Court discusses amendments to reserve fund, infrastructure
Smith County commissioners discussed two long-range plans to improve its "rainy day" fund and county infrastructure during its Tuesday meeting.
Two commissioners and County Judge Joel Baker discussed, but did not take action, regarding amendments to its reserve fund policy and county infrastructure planning, including long-range road plans. Commissioners JoAnn Hampton and Terry Phillips were not present.
During the budget process, court members and the county auditor suggested the county's policy of maintaining 12 percent of its budget within a reserve fund for emergencies and funding lags. Officials suggested the reserve policy should be amended to more than double the amount -- 25 percent of its annual budget.
Approval would increase the fund to about $17 million from around $8 million.
Auditor Ann Wilson, during budget workshops, explained that the county should hold enough money in reserve to cover 90 days of expenditures. She said a 90-day reserve would ensure the county had enough money to cover its expenditures between October -- when the new fiscal budget begins -- and January, when property tax payments typically begin coming in consistently.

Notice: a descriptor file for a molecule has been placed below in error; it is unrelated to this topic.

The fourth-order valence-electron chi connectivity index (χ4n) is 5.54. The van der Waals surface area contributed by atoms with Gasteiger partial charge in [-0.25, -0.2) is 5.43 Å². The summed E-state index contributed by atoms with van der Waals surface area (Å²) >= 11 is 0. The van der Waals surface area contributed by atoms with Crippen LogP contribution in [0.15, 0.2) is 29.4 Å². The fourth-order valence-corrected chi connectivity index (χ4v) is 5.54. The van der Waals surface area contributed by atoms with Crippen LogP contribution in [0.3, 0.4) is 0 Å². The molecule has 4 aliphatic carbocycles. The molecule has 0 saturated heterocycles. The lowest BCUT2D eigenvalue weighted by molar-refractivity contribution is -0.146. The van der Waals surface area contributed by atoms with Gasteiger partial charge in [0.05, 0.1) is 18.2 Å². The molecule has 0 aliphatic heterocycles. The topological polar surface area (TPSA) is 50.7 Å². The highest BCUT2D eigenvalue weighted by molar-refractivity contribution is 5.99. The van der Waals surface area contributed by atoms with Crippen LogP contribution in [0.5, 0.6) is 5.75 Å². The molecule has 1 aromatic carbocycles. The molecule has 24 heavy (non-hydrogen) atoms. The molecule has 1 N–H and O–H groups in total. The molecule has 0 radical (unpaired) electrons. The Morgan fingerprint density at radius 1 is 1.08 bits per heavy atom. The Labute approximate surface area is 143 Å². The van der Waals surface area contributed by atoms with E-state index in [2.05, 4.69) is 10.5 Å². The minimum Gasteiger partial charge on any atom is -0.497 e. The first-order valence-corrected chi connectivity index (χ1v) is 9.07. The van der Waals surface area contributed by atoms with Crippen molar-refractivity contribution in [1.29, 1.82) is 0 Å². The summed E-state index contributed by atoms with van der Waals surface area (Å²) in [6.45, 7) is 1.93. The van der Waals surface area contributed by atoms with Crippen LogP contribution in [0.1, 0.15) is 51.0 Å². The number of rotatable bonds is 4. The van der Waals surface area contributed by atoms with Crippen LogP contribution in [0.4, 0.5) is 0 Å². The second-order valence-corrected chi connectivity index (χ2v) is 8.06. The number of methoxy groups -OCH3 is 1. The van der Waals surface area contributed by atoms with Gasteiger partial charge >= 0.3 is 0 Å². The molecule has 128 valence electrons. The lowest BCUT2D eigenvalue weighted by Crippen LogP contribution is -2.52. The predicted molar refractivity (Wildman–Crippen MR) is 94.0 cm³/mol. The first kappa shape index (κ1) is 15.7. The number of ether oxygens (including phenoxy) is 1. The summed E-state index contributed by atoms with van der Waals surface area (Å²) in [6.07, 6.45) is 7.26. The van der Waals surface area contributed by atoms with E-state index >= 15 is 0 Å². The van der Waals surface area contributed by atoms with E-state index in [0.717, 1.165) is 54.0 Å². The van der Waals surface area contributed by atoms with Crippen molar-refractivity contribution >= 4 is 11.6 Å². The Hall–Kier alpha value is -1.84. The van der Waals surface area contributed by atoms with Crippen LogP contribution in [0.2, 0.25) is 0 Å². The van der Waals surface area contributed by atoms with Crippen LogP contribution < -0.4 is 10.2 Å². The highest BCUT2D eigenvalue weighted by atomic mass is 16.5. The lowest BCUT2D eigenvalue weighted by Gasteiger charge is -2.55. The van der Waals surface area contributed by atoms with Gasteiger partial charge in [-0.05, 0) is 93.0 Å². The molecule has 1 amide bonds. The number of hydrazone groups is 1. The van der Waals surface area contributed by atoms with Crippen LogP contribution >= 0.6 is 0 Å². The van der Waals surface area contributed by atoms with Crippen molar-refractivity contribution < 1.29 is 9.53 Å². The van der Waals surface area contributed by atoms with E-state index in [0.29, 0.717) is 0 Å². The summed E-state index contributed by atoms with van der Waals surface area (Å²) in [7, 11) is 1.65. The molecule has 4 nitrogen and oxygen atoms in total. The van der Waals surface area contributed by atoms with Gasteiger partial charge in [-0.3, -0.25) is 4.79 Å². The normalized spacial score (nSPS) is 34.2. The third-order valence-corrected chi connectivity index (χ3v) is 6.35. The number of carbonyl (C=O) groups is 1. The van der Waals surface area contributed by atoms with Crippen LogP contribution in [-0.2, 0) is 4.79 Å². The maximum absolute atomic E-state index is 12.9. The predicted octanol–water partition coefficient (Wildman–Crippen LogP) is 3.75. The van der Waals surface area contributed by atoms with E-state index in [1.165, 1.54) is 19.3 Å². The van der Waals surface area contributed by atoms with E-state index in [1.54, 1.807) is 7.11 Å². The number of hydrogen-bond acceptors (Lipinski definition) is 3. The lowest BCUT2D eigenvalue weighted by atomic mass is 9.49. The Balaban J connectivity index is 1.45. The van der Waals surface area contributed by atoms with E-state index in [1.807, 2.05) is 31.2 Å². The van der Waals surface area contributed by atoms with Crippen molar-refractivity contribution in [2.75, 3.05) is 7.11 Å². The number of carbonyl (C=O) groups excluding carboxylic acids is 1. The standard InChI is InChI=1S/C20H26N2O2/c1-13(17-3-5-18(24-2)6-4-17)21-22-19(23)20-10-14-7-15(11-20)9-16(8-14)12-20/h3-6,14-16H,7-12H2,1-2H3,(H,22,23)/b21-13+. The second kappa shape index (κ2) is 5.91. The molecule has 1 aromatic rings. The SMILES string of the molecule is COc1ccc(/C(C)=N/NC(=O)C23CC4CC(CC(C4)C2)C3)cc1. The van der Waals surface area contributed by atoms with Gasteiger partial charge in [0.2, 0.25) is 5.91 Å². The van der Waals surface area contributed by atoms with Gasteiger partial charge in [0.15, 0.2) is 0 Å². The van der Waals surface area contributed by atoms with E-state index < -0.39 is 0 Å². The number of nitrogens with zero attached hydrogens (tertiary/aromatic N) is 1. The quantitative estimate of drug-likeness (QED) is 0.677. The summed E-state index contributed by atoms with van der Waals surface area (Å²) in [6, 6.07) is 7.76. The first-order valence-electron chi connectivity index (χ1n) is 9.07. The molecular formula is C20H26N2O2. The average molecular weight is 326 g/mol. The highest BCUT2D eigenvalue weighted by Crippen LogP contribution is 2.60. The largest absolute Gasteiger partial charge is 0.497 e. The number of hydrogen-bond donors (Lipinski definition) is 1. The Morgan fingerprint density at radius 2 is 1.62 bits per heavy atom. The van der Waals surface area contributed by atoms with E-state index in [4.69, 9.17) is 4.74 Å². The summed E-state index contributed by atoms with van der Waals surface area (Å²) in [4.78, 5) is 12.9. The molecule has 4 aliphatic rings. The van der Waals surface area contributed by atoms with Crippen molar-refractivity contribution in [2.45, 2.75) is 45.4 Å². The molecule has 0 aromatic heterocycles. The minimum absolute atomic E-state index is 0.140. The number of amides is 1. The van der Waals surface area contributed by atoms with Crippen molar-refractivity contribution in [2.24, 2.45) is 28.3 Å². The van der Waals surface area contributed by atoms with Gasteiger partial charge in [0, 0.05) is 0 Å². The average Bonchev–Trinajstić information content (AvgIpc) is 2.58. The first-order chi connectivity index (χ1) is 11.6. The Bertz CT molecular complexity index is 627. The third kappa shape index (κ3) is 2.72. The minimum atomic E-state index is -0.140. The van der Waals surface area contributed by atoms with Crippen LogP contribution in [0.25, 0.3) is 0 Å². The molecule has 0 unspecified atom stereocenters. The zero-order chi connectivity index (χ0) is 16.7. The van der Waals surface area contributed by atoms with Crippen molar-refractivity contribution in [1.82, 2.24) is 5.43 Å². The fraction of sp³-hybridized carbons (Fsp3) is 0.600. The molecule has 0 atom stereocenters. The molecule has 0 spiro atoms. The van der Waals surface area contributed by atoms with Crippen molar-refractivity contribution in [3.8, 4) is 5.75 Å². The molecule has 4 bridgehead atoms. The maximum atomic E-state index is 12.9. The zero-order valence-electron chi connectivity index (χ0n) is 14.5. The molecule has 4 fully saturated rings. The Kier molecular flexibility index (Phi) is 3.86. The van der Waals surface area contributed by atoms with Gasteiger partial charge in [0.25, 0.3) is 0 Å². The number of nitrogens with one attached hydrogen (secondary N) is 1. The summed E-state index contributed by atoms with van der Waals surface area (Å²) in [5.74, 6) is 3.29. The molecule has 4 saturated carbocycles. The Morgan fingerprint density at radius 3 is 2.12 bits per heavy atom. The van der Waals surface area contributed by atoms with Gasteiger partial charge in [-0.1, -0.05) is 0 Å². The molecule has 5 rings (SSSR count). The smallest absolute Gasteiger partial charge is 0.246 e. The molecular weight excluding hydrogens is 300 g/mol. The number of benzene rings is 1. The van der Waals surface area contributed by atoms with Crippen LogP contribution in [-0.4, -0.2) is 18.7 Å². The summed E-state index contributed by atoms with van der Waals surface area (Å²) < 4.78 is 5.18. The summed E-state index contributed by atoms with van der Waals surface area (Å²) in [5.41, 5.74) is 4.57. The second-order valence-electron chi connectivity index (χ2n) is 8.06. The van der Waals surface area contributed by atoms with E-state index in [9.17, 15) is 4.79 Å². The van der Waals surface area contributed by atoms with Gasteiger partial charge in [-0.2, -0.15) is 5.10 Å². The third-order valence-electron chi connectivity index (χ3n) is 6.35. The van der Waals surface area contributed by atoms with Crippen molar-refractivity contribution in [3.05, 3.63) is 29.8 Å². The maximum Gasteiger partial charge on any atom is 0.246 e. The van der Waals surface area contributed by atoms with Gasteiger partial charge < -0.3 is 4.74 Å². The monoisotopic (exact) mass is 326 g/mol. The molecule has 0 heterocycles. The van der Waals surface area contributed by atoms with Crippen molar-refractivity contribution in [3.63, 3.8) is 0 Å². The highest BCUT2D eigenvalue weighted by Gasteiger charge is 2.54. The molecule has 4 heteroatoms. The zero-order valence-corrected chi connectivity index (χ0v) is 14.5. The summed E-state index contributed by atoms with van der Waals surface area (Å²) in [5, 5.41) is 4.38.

"I've heard from former commissioners that between October and January they had a hard time paying bills sometimes," Commissioner Jeff Warr said.
Warr said the increased reserve will make the county's budget more immune to a natural disaster.
All the court members openly have supported doubling the reserve ratio policy. Members from the conservative political action committee Grassroots America -- We the People expressed concerns about how the increased reserve would be used.
Group vice president Ernie Clark, a former Tyler city manager, said during a budget workshop the court should make its intentions known regarding the reserve.
"If the county is going to hold a balance of tax dollars that significantly exceeds the amount required by your own policy for a reserve fund, we highly recommend you tell taxpayers what your plans are for the funds," he said.
Clark said the group would not support using the funds for a state highway project, a downtown parking garage, to support a convention center/arena venue or purchase more county property.
The item likely will be placed on the Sept. 11 agenda.
Another item likely to come up later involves the county's long-term plans for its 1,200 miles of roads.
Baker said the county needs to move forward with its capital improvement program, which includes improvements to facilities and roads.
Warr, who is the court's liaison to the county's Road and Bridge Department, said traffic-counting equipment should be considered for lease or purchase in order to first establish which roads warrant major investment.
In the past, the county classified each road based on its condition and daily traffic. The county has implemented a "maintenance only" schedule, which includes patching potholes for the past three years.
Warr said he is interested in studying traffic patterns on major arterial roads, gathering public input through open meetings and formulating a plan to reduce congestion and improve county roads.
"I'd like to get some general numbers, hold some public hearings and begin rolling out a plan for (summer) 2013," he told court members.